1155 association, there will remain a set of unassociated ground truth objects and a set of unassociated predicted objects. The unassociated ground truth objects are stored as false negative examples and the unassociated predicted objects as false positive examples.

“Set-to-set” models that do not require such associations are considered later. 1160 3.1.2 Contents of the Training Data

The previous section describes how PRISM training data is produced and split into three sources: associations, false negatives, false positives. Table 1 specifies the data present in each of these sources, for which the following definitions are provided: centre_x, centre_y, centre_z The x,y,z coordinates of the centre of the ground truth 3d box.

1165 orientation x, orientation y, orientation z The x,y,z components of an axis-angle representation of the rotation from the camera frame (front stereo right) to the ground truth 3d box frame. height, width, length The extent of the ground truth 3d box along the z, y, x axes in the 3d box's coordinate frame.

1170 manual_visibility Label applied by human annotator as to which of four visibility categories the ground truth object belongs. The categories are: fully-occluded (100%), largely- occluded (80-99%), somewhat-occluded (1-79%) and fully-visible (0%). occluded The fraction of the area of the ground truth 2d bounding box that is overlapped by the 2d bounding boxes of other ground truth objects that are closer to the camera.

1175 occluded category A combination of manual_visibility and occluded that can be thought of as the maximum of the two. It is useful to combine manual_visibility and occluded in this way to maximise the number of correct occlusion labels. To see this, note that objects occluded by static parts of the scene (bushes, trees, traffic lights) will have an occluded score of 0, but will have a correctly set manual_visibility by the human annotator. Objects that are

1180 only occluded by other ground truth objects do not have the manual_visibility field set by human annotators, but will have a correct occluded field. These two cases can be handled by taking the maximum of the two values. Even with this logic, it is possible for the 2d bounding box of a ground truth object to completely obscure that of an object behind it, even if some of the background object is visible. This will generate some fully-occluded cases which can be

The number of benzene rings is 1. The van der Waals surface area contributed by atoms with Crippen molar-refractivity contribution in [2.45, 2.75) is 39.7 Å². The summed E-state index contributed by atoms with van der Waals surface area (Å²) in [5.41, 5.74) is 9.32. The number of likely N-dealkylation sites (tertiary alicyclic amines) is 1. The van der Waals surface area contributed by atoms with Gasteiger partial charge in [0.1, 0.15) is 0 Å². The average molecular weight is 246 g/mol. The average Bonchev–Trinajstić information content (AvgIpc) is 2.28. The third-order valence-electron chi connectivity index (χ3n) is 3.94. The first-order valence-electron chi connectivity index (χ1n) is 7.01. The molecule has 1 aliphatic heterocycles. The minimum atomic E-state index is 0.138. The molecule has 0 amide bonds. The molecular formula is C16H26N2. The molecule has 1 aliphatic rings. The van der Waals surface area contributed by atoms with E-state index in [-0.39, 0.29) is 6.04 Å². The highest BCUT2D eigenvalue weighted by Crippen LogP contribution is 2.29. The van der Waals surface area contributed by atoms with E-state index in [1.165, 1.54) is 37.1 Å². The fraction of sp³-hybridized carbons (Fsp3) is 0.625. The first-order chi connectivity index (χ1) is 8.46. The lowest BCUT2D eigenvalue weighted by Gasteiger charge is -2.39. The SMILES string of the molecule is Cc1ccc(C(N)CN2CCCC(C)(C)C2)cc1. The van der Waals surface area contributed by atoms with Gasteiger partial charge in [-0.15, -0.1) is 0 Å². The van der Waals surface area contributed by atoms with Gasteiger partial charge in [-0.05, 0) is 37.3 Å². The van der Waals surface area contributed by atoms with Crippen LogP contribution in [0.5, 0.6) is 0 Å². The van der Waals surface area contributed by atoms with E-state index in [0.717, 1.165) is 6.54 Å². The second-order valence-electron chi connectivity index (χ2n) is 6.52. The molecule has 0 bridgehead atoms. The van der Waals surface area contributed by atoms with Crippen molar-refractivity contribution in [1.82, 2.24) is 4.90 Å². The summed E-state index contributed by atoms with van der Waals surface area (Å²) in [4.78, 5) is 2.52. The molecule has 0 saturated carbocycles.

1185 detected by the perception system. truncated The fraction of the eight vertices of the ground truth 3d box that lie outside the sensor frustum. type When attached to a ground truth object (false negatives, ground truth part of associated pair) this is a human annotated object type, such as Car or Tram. When attached to a 1190 predicted object (false positives, predicted part of associated pair) this is the perception stack's best guess at object type, limited to Pedestrian or Vehicle.

In addition to the above, the following derived quantities will be referred to in this section: distance The distance of the object centre from the camera, calculated as the Euclidean norm of the object centre position in the camera frame.

1195 azimuth The angle formed between the projection of the ray joining the camera and object centres onto the camera's y = 0 plane, and the camera's positive z axis. Polarity is defined by the sense of rotation about the camera's y axis. Range is restricted to [ — p/2,p/2\ as objects behind the camera cannot be observed.

Table 1

1200

The makeup of the dataset will be discussed in detail where relevant in later sections. A high level summary of the data is presented below.

• 15 traversals of the roundabout scene, spanning approximately 5 minutes of total footage.

1205 • 8600 unique frames containing 96k ground truth object instances visible to the camera.

• Of these 96k instances: 77% are cars; 14% are vans; 6% are pedestrians; 3% belong to a range of smaller groups. • Of these 96k instances: 29% are fully visible; 43% are somewhat occluded; 28%

1210 are largely occluded.

In Table 1, the presence of particular data elements in each of the three generated sources of PRISM data. An X indicates that the column is present in the given data source. GT = ground truth, FN = false negatives, FP = false positives. Each of these is really three separate variables (eg. centre x, centre_y, centre z) but have been “squashed” here for legibility. *